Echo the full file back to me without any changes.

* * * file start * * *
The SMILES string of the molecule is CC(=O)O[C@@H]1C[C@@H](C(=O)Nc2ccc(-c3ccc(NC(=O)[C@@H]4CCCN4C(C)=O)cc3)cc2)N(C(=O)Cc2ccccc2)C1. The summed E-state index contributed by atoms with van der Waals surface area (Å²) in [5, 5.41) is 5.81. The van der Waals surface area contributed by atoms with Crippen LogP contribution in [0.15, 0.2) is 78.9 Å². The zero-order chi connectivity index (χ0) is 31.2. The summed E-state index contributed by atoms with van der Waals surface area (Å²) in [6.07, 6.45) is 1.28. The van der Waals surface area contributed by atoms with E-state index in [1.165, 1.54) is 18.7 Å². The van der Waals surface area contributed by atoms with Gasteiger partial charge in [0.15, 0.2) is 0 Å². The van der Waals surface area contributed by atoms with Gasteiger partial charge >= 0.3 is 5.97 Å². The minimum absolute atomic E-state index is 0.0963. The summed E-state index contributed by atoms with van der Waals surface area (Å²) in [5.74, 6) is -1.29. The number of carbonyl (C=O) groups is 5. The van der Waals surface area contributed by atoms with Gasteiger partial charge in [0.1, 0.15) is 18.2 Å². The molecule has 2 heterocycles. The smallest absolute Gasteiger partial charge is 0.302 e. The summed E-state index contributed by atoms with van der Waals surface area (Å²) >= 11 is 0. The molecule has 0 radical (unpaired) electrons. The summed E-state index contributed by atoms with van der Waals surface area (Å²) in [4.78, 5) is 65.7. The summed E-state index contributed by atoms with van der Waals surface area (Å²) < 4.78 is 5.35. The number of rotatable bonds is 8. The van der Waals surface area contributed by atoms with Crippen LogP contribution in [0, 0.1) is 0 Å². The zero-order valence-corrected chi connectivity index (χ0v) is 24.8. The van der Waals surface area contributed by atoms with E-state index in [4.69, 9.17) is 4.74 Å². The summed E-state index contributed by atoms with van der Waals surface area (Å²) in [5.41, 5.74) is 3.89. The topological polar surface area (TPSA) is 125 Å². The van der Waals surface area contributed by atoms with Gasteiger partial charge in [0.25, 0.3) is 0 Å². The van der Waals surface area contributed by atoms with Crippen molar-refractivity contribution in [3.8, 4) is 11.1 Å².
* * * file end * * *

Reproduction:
The SMILES string of the molecule is CC(=O)O[C@@H]1C[C@@H](C(=O)Nc2ccc(-c3ccc(NC(=O)[C@@H]4CCCN4C(C)=O)cc3)cc2)N(C(=O)Cc2ccccc2)C1. The summed E-state index contributed by atoms with van der Waals surface area (Å²) in [5, 5.41) is 5.81. The van der Waals surface area contributed by atoms with Crippen LogP contribution in [0.15, 0.2) is 78.9 Å². The zero-order chi connectivity index (χ0) is 31.2. The summed E-state index contributed by atoms with van der Waals surface area (Å²) in [6.07, 6.45) is 1.28. The van der Waals surface area contributed by atoms with E-state index in [1.165, 1.54) is 18.7 Å². The van der Waals surface area contributed by atoms with Gasteiger partial charge in [0.15, 0.2) is 0 Å². The van der Waals surface area contributed by atoms with Gasteiger partial charge >= 0.3 is 5.97 Å². The minimum absolute atomic E-state index is 0.0963. The summed E-state index contributed by atoms with van der Waals surface area (Å²) in [5.74, 6) is -1.29. The number of carbonyl (C=O) groups is 5. The van der Waals surface area contributed by atoms with Gasteiger partial charge in [0.1, 0.15) is 18.2 Å². The molecule has 2 heterocycles. The smallest absolute Gasteiger partial charge is 0.302 e. The summed E-state index contributed by atoms with van der Waals surface area (Å²) >= 11 is 0. The molecule has 0 radical (unpaired) electrons. The summed E-state index contributed by atoms with van der Waals surface area (Å²) in [4.78, 5) is 65.7. The summed E-state index contributed by atoms with van der Waals surface area (Å²) < 4.78 is 5.35. The number of rotatable bonds is 8. The van der Waals surface area contributed by atoms with Crippen LogP contribution in [0, 0.1) is 0 Å². The zero-order valence-corrected chi connectivity index (χ0v) is 24.8. The van der Waals surface area contributed by atoms with E-state index in [4.69, 9.17) is 4.74 Å². The summed E-state index contributed by atoms with van der Waals surface area (Å²) in [5.41, 5.74) is 3.89. The topological polar surface area (TPSA) is 125 Å². The van der Waals surface area contributed by atoms with Gasteiger partial charge in [0.25, 0.3) is 0 Å². The van der Waals surface area contributed by atoms with Crippen molar-refractivity contribution in [3.8, 4) is 11.1 Å².